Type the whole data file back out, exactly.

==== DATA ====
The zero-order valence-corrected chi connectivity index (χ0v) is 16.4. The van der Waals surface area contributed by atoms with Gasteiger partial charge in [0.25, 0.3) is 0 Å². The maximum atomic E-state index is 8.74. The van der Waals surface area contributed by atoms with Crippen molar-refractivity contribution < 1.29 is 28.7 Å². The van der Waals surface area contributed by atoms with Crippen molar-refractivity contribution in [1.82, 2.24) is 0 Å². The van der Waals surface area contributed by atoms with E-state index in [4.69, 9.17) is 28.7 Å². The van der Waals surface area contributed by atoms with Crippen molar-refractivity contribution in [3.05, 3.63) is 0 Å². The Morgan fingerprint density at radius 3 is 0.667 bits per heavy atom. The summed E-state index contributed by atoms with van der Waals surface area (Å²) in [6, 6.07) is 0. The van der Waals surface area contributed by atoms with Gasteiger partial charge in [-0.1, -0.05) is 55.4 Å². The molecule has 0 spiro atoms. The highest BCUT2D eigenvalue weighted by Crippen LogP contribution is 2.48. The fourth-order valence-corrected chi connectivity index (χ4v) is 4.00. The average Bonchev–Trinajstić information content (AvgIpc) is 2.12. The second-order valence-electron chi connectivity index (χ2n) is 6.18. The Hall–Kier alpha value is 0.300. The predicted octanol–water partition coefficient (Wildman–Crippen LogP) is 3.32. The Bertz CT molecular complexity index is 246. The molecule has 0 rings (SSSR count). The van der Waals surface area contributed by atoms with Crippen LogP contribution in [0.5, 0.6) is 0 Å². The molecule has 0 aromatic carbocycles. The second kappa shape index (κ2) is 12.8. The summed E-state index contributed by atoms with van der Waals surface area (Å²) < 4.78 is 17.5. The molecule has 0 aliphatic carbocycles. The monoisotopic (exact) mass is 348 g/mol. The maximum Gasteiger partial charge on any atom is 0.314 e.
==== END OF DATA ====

The zero-order valence-corrected chi connectivity index (χ0v) is 16.4. The van der Waals surface area contributed by atoms with Gasteiger partial charge in [0.25, 0.3) is 0 Å². The maximum atomic E-state index is 8.74. The van der Waals surface area contributed by atoms with Crippen molar-refractivity contribution < 1.29 is 28.7 Å². The van der Waals surface area contributed by atoms with Crippen molar-refractivity contribution in [1.82, 2.24) is 0 Å². The van der Waals surface area contributed by atoms with E-state index in [4.69, 9.17) is 28.7 Å². The van der Waals surface area contributed by atoms with Crippen molar-refractivity contribution in [3.05, 3.63) is 0 Å². The Morgan fingerprint density at radius 3 is 0.667 bits per heavy atom. The summed E-state index contributed by atoms with van der Waals surface area (Å²) in [6, 6.07) is 0. The van der Waals surface area contributed by atoms with Gasteiger partial charge in [-0.1, -0.05) is 55.4 Å². The molecule has 0 spiro atoms. The highest BCUT2D eigenvalue weighted by Crippen LogP contribution is 2.48. The fourth-order valence-corrected chi connectivity index (χ4v) is 4.00. The average Bonchev–Trinajstić information content (AvgIpc) is 2.12. The second-order valence-electron chi connectivity index (χ2n) is 6.18. The Hall–Kier alpha value is 0.300. The predicted octanol–water partition coefficient (Wildman–Crippen LogP) is 3.32. The Bertz CT molecular complexity index is 246. The molecule has 0 rings (SSSR count). The van der Waals surface area contributed by atoms with Crippen LogP contribution in [0.5, 0.6) is 0 Å². The molecule has 0 aromatic carbocycles. The second kappa shape index (κ2) is 12.8. The summed E-state index contributed by atoms with van der Waals surface area (Å²) < 4.78 is 17.5. The molecule has 0 aliphatic carbocycles. The monoisotopic (exact) mass is 348 g/mol. The maximum Gasteiger partial charge on any atom is 0.314 e.